My friend Rhodri called me up the other day mentioning he was having a few problems “with that Linux thing…” and that he knew I might be able to help. He's not a geek in any sense of the word and I thought he was quite happy with Windows XP. I knew he was serious when he showed me the Ubuntu Edgy CD he'd downloaded and said that he'd joined the Ubuntu forums. First problem. His wireless card didn't work. I explained the firmware thing, and I think he understood. We installed the PC with one of my Linux friendly dongles and I let him play. We got the wireless firmware installed but could not connect to his network as there was no NetworkManager. So I used my n800 to download all the NetworkManager and libnl type debs to the internal memory and then installed them with dpkg. After about 15 minutes of me swearing at NetworkManager he also mentioned the access point was MAC filtered. Ahh. One problem down, we entered the new dongle MAC into the web interface and we tried again. It might have been nice for NetworkManager to tell me about the connection problem. Next problem. The network was also set to WPA-PSK, as comes default with SKY broadband (and they don't let you change it). NetworkManager didn't say “WPA-PSK not supported yet” but kept asking him for the WEP password and then silently failing the authentication. So we hit Google on my n800 (which did connect) and were prompted with a tutorial for Edgy which involved wpa_supplicant and lots of command line action. About 5 pages of the stuff. Most of the stuff he didn't even start to understand. I had to leave him to it as it was getting late, but I just thought how embarrassing it was for desktop Linux to be so close and yet so far.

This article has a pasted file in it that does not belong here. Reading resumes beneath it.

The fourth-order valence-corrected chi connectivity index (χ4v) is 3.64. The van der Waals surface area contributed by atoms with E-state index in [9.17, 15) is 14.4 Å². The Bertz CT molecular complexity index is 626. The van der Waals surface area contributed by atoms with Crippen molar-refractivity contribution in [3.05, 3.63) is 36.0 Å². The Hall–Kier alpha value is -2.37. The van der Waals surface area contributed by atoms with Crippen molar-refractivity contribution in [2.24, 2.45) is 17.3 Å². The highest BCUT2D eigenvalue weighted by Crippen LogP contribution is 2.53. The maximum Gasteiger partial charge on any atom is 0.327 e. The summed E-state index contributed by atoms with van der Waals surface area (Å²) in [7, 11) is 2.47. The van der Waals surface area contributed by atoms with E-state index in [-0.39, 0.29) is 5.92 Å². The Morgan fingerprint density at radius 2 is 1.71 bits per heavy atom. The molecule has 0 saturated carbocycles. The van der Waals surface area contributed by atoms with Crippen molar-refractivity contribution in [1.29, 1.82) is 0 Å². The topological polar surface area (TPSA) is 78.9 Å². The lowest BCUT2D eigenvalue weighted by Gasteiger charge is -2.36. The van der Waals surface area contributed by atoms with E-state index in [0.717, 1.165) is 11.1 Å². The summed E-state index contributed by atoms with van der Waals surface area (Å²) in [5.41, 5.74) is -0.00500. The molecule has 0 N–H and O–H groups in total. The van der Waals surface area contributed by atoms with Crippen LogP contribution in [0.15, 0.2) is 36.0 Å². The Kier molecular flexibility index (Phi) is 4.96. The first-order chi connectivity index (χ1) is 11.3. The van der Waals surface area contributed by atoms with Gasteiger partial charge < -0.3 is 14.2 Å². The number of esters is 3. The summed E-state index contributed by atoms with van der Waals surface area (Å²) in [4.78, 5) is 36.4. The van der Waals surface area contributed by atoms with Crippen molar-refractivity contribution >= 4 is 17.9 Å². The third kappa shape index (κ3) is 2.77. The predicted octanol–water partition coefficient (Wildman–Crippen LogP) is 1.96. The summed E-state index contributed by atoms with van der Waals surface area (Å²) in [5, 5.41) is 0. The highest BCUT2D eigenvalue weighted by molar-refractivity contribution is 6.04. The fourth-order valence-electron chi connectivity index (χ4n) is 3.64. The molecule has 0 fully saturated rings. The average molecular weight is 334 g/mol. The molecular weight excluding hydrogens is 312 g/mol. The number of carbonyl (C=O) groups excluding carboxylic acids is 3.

Richard has over 10 years of experience developing open source software. He is the maintainer of GNOME Software, PackageKit, GNOME Packagekit, GNOME Power Manager, GNOME Color Manager, colord, and UPower and also contributes to many other projects and opensource standards. Richard has three main areas of interest on the free desktop, color management, package management, and power management. Richard graduated a few years ago from the University of Surrey with a Masters in Electronics Engineering. He now works for Red Hat in the desktop group, and also manages a company selling open source calibration equipment. Richard's outside interests include taking photos and eating good food. View all posts by hughsie